Cost-Benefit of Volunteers

The cost of the volunteers consisted of a recruitment process, orientation and preparation, travel (abroad and locally), per diem for meals and housing, and medical insurance. Normal practice is for the host enterprise or organization to pay the local costs of living for the volunteer plus a translator, if needed, with the donor organization paying all dollar costs. The value of a donated work-day varies among the PVOs, ranging from $200 to $500, depending on their experience. The dollar costs include recruitment and administration, airfare, insurance, orientation and training, and (for long-term volunteers) a resettlement stipend. Total per work-day costs paid by USAID have ranged from $125 to $1000, depending on the host country and project-year under consideration. Assignments are generally with one host organization, but piggy-backing and short-term instructional assignments are also made to reduce costs and spread the benefits.

These costs amounted to a fraction of the cost of personnel from consulting firms that were often contracted by AID. Preference for these contractors rested on the desire of Missions to deal with one (rather than several) sources and, more importantly, the lack of familiarity of the Missions with volunteers and how to fit them into the desired programs.

The benefits can be counted in terms of the contributions to national, regional, or local progress, to the productivity and competitiveness of the client enterprise, to management development, to worker morale, and to the volunteer as well, who gained knowledge, understanding, friends, and contacts that could develop into commercial ties. All of these benefits continued long past the period of the volunteer’s visit, for questions and answers were continuously communicated, return visits occurred, and managers became interested in further training or education or visits to the U.S. for “hands-on” observation of U.S. practices. These latter were promoted by East-West Management (a unit of Civil Society) and the Center for Citizens Initiative (CCI), which selected key managers in the CEE region to be hosted by volunteering companies in the U.S. Again, close contacts were made that often culminated in commercial ties or joint ventures. Thus, long-term bridges were built between the U.S. and host countries through greater cross-cultural understanding and mutual interests.

The success stories of these volunteers can be numbered by the hundreds over 50 or more emerging countries – whether or not transitioning from socialist or planned economies. They show the altruism and dedication of the volunteers themselves, the gratitude of the recipients, the pleasure of the AID Missions and U.S. Embassies, the welcome by the host governments; and they have contributed to the Strategic Objectives in each country. An AID survey of PVO contributions to development of private enterprise in Poland concluded as follows:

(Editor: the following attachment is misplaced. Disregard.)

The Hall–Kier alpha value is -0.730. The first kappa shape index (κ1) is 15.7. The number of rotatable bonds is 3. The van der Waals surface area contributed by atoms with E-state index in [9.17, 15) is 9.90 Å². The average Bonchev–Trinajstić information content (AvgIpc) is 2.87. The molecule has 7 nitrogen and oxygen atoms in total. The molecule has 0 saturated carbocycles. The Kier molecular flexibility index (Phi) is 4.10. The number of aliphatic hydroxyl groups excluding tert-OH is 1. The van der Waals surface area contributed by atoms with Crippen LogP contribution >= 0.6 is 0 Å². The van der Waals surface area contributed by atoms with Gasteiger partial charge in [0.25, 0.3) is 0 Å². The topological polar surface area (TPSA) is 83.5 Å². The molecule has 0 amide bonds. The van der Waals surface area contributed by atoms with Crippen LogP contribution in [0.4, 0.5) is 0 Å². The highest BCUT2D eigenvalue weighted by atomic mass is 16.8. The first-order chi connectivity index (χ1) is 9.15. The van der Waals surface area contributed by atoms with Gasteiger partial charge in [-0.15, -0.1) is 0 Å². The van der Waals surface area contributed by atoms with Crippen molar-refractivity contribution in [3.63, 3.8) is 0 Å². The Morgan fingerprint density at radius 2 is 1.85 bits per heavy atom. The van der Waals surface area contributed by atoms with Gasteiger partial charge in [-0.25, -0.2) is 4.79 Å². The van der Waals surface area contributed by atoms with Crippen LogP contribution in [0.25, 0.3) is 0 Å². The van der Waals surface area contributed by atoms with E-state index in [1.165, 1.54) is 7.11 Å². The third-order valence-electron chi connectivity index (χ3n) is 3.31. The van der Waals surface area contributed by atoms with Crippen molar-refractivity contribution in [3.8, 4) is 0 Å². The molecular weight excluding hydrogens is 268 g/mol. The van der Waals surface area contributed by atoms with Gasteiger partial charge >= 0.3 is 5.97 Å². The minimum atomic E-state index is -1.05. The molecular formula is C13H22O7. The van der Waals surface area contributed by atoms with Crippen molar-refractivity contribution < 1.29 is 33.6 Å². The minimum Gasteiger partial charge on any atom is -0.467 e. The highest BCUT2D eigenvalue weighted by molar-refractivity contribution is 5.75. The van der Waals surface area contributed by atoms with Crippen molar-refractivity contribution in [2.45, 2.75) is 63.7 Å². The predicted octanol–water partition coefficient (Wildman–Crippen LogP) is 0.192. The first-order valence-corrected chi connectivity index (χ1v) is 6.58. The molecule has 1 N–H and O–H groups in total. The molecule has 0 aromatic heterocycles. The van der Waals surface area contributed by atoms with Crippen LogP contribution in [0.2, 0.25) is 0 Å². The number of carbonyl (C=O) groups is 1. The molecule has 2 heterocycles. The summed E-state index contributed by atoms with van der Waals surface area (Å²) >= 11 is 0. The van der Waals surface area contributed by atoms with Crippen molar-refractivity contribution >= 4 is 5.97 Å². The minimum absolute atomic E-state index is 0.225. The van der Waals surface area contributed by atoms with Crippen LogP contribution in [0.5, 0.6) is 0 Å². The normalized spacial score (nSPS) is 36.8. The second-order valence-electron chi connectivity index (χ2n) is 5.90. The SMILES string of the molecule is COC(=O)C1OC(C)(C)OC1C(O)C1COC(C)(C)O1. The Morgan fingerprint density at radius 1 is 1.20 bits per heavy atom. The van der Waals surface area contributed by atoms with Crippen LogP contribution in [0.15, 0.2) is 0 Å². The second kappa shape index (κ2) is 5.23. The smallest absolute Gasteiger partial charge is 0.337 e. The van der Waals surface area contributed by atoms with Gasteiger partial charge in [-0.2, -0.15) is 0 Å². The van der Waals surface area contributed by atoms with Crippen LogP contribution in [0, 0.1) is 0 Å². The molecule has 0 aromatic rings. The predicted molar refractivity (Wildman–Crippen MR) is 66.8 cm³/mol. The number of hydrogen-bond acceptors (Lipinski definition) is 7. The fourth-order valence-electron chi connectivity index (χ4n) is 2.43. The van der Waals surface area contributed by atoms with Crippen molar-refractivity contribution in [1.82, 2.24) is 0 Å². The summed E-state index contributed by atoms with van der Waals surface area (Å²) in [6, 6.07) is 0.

“There are numerous examples where the assistance provided made a significant and lasting contribution to the performance of an individual firm. Positive results were found across sectors, regions, and providers. Examples of this assistance range from the general, e.g., changing management style, to the specific, e.g., revising product lines, implementing new accounting procedures. One oft-repeated outcome of assistance, although difficult to quantify, is that the advisor’s assistance changed the management style and/or the way senior management looked at a problem.” (SME Field Survey of Poland, 1997, p.11)

The benefits to the client enterprises have been both immediate and long-term. For those managements that were responsive, improvements were noted in -

· business strategies and management skills;
· information gathering and dissemination within the firm;
· commercial contacts provided through direct introductions or through trade fairs and exhibits;
· mind-sets toward market-decisions and competition;
· international accounting and ISO-2000 quality standards;
· marketing skills and financial controls;
· enterprises qualifying for new financing;
· export marketing;
· advertising programs;
· establishment of stock markets and brokerage firms;
· establishment of business associations and advocacy roles;
· product analysis and rationalization of product lines;
· procedures for the conduct of business meetings internally and negotiations externally;
· methods for influencing policies toward business and its regulation;
· establishment of entities for continued consultation and training.

Governments at all levels, if responsive, improved their policies in support of private sector development, including more reasonable, simple, and certain taxation, regulations on consumer protection, corruption, transparency, corporate governance, auditing. property rights, incorporation law, and commercial regulations.


Several recommendations for policy improvement arise from AID's experience with PVOs in private sector development:

1) A much higher priority should be given by AID-Washington and the Missions to the firm establishment of private enterprise systems in recipient countries. It is through such a system that a middle class is formed that supports democracy and spreads the wealth of the nation, both of which increase the stability of the country. To raise the priority will require that AID and Mission personnel be given instruction in the critical roles of private enterprise and the means of supporting the private sector.